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Let me see if I understand your example correctly: you are fixing $X$ and $Y$, families of curves over $S$, and now you are considering the functor which maps an $S$-scheme $T$ to the set of $T$-isomorphisms $f^*X \to f^*Y$ (where $f$ is the map from $T$ to $S$).

If I have things straight, then this functor shouldn't be so bad to think about, because it is actually representable, by an Isom scheme. In other words, there is an $S$-scheme $Isom_S(X,Y)$ whose $T$-valued points, for any $f:T \to S$, are precisely the $T$-isomorphisms from $f^*X$ to $f^*Y$. (One can construct the Isom scheme by looking inside a certain well-chosen Hilbert scheme.)

One way to think about this geometrically is as follows: one can imagine that two curves over $k$ (a field) are isomorphic precisely when certain invariants coincide (e.g. for elliptic curves, the $j$-invariant). (Of course this is a simplification, and the whole point of the theory of moduli spaces/schemes/stacks is to make it precise, but it is a helpful intuition.) Now if we have a family $X$ over $S$, these invariants vary over $S$ to give a collections of functions on $S$ (e.g. a function $j$ in the genus $1$ case), and similarly with $Y$. Now $X$ and $Y$ will have isomorphic fibres precisely at those points where the invariants coincide, so if we look at the subscheme $Z$ of $S$ defined by the coincidence of the invariants, we expect that $f^*X$ and $f^*Y$ will be isomorphic precisely if the map $f$ factors through $Z$. Thus $Z$ is a rough approximation to the Isom scheme.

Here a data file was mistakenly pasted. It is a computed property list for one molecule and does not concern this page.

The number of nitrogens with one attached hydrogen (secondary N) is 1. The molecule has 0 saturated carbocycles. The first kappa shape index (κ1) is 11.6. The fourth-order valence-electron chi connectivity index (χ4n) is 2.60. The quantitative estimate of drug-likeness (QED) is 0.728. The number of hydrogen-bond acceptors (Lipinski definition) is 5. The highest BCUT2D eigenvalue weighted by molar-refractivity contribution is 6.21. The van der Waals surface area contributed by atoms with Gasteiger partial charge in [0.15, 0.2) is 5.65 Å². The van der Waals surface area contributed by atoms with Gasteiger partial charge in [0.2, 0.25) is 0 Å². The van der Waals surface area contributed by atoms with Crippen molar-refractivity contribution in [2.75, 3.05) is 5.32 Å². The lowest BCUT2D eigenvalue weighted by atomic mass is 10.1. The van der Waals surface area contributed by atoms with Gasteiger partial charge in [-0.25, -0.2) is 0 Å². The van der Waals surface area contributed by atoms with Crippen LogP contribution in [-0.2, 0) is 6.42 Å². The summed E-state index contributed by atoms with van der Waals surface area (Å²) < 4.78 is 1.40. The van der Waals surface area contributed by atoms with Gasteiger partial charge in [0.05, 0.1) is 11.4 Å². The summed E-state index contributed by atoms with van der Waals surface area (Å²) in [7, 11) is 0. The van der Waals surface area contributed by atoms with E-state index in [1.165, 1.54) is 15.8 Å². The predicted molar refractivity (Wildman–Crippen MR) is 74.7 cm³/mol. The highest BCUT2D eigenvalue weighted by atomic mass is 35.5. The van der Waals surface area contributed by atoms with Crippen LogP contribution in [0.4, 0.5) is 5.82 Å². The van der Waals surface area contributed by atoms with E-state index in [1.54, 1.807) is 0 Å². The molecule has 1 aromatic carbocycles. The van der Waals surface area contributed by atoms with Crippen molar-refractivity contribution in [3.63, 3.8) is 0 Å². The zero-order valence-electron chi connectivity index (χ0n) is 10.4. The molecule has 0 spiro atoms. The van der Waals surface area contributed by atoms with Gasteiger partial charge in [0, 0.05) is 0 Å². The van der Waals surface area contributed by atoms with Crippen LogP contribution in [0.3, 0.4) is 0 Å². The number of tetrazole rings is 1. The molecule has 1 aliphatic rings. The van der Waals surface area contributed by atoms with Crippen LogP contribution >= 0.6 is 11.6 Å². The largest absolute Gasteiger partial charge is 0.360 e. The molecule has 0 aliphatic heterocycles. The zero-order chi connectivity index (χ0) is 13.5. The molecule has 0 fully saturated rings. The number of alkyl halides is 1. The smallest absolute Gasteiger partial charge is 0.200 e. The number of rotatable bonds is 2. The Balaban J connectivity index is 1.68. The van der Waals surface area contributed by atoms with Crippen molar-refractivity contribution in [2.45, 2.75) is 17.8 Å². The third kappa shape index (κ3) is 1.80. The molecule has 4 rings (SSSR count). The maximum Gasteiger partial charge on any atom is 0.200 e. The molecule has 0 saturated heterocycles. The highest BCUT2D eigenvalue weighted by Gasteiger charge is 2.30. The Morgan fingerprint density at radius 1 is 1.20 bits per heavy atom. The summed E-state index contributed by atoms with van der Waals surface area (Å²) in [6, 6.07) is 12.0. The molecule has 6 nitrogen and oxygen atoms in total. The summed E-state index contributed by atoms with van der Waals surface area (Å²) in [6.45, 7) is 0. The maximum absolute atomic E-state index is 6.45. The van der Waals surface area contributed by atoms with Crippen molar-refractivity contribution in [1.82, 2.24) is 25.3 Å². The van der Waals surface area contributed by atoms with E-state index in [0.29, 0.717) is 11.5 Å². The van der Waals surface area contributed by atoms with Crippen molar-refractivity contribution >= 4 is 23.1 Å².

It is not precisely the Isom scheme, because curves sometimes have non-trivial automorphisms, and so even if we know that $X_s$ and $Y_s$ are isomorphic for some $s \in S$, they may be isomorphic in more than one way. So actually the Isom scheme will be some kind of (possibly ramified) finite cover of $Z$.

If one thinks about it carefully, one sees that the "arrow functor

Of course, if one pursues this line of intuition much more seriously, one will recover the notions of moduli stack, coarse moduli space, and so on.

The families $X$ and $Y$ over $S$ correspond to a map $\phi:S \to {\mathcal M}_g \times {\mathcal M}_g$. The stack which maps a $T$-scheme to $Isom_T(f^*X, f^*Y)$ can then seen to be the fibre product of the map $\phi$ and the diagonal $\Delta:{\mathcal M}_g \to {\mathcal M}_g \times {\mathcal M}_g$.

In the particular case of ${\mathcal M}_g$ the fact that this fibre product is representable is part of the condition that ${\mathcal M}_g$ be an algebraic stack.

But in general, the construction you describe is the construction of a fibre product with the diagonal. This might help with the geometric picture, and make the relationship to Mike's answer clearer. (For the latter:note that the path space into $X$ has a natural projection to $X\times X$ (take the two endpoints), and the loop space is the fibre product of the path space with the diagonal $X\to X\times X$.)

2 added 1018 characters in body